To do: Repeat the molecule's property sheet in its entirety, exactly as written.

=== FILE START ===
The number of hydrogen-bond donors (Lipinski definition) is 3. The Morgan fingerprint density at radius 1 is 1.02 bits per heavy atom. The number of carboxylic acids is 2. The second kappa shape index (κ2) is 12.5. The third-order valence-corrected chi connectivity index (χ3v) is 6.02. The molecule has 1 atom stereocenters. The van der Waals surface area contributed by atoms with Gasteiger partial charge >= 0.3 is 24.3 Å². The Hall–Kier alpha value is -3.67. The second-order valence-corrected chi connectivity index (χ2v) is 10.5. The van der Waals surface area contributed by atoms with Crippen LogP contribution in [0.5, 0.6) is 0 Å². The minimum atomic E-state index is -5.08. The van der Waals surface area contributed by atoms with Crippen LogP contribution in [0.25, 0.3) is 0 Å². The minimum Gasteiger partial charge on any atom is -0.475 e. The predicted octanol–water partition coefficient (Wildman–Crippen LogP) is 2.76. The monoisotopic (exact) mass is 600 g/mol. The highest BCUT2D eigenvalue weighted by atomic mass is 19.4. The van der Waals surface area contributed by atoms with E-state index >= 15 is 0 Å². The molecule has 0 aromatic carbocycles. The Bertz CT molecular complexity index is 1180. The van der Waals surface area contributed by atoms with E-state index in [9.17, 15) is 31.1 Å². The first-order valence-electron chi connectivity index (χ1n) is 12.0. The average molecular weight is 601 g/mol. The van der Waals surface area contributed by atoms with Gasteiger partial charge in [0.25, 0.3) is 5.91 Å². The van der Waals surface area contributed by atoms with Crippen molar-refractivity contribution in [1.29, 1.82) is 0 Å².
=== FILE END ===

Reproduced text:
The number of hydrogen-bond donors (Lipinski definition) is 3. The Morgan fingerprint density at radius 1 is 1.02 bits per heavy atom. The number of carboxylic acids is 2. The second kappa shape index (κ2) is 12.5. The third-order valence-corrected chi connectivity index (χ3v) is 6.02. The molecule has 1 atom stereocenters. The van der Waals surface area contributed by atoms with Gasteiger partial charge >= 0.3 is 24.3 Å². The Hall–Kier alpha value is -3.67. The second-order valence-corrected chi connectivity index (χ2v) is 10.5. The van der Waals surface area contributed by atoms with Crippen LogP contribution in [0.5, 0.6) is 0 Å². The minimum atomic E-state index is -5.08. The van der Waals surface area contributed by atoms with Crippen LogP contribution in [0.25, 0.3) is 0 Å². The minimum Gasteiger partial charge on any atom is -0.475 e. The predicted octanol–water partition coefficient (Wildman–Crippen LogP) is 2.76. The monoisotopic (exact) mass is 600 g/mol. The highest BCUT2D eigenvalue weighted by atomic mass is 19.4. The van der Waals surface area contributed by atoms with E-state index >= 15 is 0 Å². The molecule has 0 aromatic carbocycles. The Bertz CT molecular complexity index is 1180. The van der Waals surface area contributed by atoms with E-state index in [9.17, 15) is 31.1 Å². The first-order valence-electron chi connectivity index (χ1n) is 12.0. The average molecular weight is 601 g/mol. The van der Waals surface area contributed by atoms with Gasteiger partial charge in [0.25, 0.3) is 5.91 Å². The van der Waals surface area contributed by atoms with Crippen molar-refractivity contribution in [1.29, 1.82) is 0 Å².